Everybody who lived through the events of September 11, 2001 can remember the welter of emotions they experienced in the days and weeks that followed. For me, it was disbelief, fear, anger, and, above all, an overwhelming desire to fight back. To strike out at the people who struck us. 12 Strong tells the story of the first 12 Americans to do exactly that.
In early October, 2001, U.S. Special Forces Command sent twelve green berets to Afghanistan. These men formed ODA 595 and were given the name “Task Force Dagger”. An ODA is an “Operational Detachment Alpha”, commonly known as (largely thanks to a certain ‘80’s tv show) an A-Team. Their mission was to gain the confidence of General Dostum, one of the Afghan warlords fighting against the Taliban. The team sought to aid his forces in that fight, primarily by calling in airstrikes on targets of opportunity.
The eventual goal was to capture the town of Mazar-i-Sherif, a major Taliban stronghold. Task Force Dagger fought a series of pitched battles against the Taliban on their way from their base of operations to the city, which was 50 kilometers away. A battle of wills between General Dostum (Navid Negahban) and Team Leader Captain Mitch Nelson (Chris Hemsworth) ensues. The general wants to use the Americans to take vengeance against the Taliban leader who killed his family. Captain Nelson just wants to get to Mazar-i-Sharif and complete his mission before winter sets in and makes that task impossible. The constantly-shifting dynamic between these two characters provides drama to compliment the action in the film.
The team accompanying Captain Nelson is played by a variety of well-known supporting actors who give solid, but unmemorable performances. One of 12 Strong’s biggest downfalls is the lack of character development. Michael Pena is clearly the joker of the group, and Michael Shannon is the grizzled old advice-dispenser. Aside from that, there’s absolutely nothing else. I wanted to learn more about these guys and their motivations besides “finish the mission”.
One of my favorite aspects of this film is its accurate portrayal of ODAs and the Green Berets. Contrary to popular belief, they’re not simply super soldiers that roam the battlefield as terrifying slayers of all things living. Their stated mission is to operate with indigenous forces behind enemy lines, primarily as combat advisors. This is the first movie to portray the Green Berets in that role.
The operators making up these teams have a confidence that would make fighter pilots look humble. And the actors depicting these men portray that swagger with ease. Absolutely nothing fazes these guys. Riding horses into battle against tanks? “Sure, why not? I’ve got nothing else planned today.” To the uninitiated, it may come across as over-the-top bravado. But it’s simply very much the way these soldiers are. It brought a realism and authenticity to the film that I greatly enjoyed.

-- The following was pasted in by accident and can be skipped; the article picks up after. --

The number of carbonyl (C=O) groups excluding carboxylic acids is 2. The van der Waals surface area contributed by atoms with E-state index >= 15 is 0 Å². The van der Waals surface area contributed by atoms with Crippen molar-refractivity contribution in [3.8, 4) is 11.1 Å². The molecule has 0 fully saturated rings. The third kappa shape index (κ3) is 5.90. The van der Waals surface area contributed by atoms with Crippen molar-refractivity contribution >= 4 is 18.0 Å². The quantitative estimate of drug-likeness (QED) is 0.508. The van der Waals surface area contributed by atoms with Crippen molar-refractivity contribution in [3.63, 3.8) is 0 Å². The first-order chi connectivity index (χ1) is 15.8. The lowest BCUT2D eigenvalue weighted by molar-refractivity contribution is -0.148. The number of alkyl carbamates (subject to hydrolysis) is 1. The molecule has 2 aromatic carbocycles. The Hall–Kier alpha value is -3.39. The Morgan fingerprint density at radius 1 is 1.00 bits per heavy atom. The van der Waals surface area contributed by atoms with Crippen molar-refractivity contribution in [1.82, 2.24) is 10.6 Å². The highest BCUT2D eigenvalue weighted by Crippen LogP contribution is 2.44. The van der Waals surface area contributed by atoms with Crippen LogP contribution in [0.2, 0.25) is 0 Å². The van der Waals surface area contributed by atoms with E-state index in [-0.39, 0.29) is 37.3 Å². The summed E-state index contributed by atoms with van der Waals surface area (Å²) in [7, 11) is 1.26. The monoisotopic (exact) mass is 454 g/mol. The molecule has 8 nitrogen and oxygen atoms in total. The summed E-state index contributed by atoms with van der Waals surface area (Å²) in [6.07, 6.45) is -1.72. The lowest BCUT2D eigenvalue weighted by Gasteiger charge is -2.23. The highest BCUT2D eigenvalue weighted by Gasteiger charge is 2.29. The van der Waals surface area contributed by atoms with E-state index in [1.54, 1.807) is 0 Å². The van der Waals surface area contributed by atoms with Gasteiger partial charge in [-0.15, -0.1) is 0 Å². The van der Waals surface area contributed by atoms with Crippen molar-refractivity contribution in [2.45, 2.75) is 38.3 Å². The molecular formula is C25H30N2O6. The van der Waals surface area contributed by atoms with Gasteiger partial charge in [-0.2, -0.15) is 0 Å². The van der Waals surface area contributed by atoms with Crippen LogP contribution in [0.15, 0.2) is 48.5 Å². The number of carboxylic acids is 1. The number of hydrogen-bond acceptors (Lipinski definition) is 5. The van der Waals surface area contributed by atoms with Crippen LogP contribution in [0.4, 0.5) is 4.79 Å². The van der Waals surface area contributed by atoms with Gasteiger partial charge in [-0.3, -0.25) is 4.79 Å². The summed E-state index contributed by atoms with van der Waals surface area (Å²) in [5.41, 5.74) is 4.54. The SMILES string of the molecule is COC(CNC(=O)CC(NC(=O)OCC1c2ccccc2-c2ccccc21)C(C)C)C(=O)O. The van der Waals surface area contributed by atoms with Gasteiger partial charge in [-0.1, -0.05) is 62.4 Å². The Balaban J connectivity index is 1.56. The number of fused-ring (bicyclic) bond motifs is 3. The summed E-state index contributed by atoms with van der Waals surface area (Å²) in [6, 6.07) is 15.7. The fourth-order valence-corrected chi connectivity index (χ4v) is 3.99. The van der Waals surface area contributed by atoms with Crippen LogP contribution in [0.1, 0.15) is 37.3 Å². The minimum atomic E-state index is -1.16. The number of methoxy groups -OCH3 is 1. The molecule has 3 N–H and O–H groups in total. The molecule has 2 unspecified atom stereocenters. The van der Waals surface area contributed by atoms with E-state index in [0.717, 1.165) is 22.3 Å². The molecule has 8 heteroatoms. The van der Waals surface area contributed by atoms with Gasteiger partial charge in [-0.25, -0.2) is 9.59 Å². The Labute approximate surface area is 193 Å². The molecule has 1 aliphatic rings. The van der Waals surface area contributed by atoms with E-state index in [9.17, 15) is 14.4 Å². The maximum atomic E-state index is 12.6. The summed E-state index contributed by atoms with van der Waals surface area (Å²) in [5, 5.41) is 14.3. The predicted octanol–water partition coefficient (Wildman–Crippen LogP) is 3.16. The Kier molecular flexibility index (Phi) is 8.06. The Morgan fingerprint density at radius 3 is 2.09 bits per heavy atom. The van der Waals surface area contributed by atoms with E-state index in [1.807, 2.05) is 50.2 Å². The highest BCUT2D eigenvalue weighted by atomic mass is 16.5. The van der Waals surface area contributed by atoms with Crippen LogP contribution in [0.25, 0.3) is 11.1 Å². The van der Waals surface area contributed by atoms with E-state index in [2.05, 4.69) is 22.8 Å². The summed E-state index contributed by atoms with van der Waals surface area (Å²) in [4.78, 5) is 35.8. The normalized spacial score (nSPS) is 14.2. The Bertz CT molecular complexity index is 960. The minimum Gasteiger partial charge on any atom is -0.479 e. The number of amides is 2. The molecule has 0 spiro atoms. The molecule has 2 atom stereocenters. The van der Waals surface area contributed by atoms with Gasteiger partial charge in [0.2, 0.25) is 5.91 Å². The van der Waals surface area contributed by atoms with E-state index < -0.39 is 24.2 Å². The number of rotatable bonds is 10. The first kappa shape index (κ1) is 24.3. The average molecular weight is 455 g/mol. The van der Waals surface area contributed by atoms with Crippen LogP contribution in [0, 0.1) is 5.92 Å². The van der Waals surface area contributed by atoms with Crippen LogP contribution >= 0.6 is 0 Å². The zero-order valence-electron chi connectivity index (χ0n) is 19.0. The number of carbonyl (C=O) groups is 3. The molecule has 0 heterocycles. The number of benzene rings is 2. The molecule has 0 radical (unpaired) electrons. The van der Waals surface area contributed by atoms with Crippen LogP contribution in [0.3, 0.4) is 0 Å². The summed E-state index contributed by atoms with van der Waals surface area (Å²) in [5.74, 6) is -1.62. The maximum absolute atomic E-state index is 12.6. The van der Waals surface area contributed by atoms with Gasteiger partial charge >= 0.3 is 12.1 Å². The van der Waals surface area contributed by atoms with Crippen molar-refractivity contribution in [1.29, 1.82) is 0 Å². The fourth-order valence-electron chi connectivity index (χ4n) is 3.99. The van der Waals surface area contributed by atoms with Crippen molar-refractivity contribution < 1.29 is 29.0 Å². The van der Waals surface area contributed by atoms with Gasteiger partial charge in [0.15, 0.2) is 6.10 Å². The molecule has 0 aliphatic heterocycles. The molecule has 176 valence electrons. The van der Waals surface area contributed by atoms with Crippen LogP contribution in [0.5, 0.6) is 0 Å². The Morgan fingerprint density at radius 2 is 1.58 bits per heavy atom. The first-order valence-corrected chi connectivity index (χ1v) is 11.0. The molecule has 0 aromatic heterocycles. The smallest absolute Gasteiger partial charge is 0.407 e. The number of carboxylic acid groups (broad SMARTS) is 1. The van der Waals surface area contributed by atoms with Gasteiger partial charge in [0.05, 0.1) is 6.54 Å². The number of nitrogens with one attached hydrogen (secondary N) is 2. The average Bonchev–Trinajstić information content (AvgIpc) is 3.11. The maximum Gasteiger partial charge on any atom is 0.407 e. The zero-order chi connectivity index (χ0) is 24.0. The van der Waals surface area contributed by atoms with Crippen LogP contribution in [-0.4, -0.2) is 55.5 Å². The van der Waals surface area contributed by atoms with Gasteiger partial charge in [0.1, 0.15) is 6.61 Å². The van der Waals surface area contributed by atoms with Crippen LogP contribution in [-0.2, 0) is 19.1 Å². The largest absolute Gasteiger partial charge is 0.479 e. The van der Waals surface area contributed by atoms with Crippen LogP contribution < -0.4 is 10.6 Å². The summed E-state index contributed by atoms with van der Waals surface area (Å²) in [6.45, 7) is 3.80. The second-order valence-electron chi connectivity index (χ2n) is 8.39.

12 Strong contains some of the best battlefield choreography I have seen in a film. Director Nicolai Fuglsig puts you right in the middle of the chaos. The idea of riding horses into battle against tanks may sound absurd, but bear in mind that these events actually happened. The pure insanity of that carries through the screen and put me on the edge of my seat. You just know the team is going to be wiped out in seconds. The laws of combat physics dictate they should be. Yet it never happens. Not since Saving Private Ryan has a movie conveyed the idea that surviving combat involves luck as much as skill.
As good as most aspects of this film are, there are certainly things 12 Strong could have done better. Outside of the lack of character development, there are also cut scenes that completely stall the pace of the film. The obligatory scene of a Taliban leader torturing and killing a school teacher rears its ugly head as well. Unless you’ve lived under a rock for the last sixteen years, you probably don’t need a reminder about how evil the Taliban are.
We also get occasional scenes of a commanding officer in Kazakhstan second guessing his decision to allow Captain Nelson to lead the team. Whether those incidents happened or not, they are unnecessary to the telling of this story. There is more than enough drama to be had with our team, and the time would have been better served developing those sub-plots, which I think the audience would’ve found more interesting.
Overall, I am a fan of this film. I think anyone who lived through the events of 9/11 and felt the same things I did, will be as well. I was moved by the incredible dedication and drive exhibited by these men in the face of ridiculously daunting odds. They completed a mission that was absolutely essential to the removal of the Taliban as an effective fighting force in Afghanistan. Regardless of what your current opinion of world events may be, these men deserved to have their story told. 12 Strong does justice to the spirit and valor that Task Force Dagger brought to their mission.
“The Green Beret is a symbol of excellence, a badge of courage, a mark of distinction in the fight for freedom.” President John F. Kennedy April 11, 1962
If you’re a fan of war films like myself, don’t miss the Hollywood Outsider’s roundtable discussion about the film Dunkirk.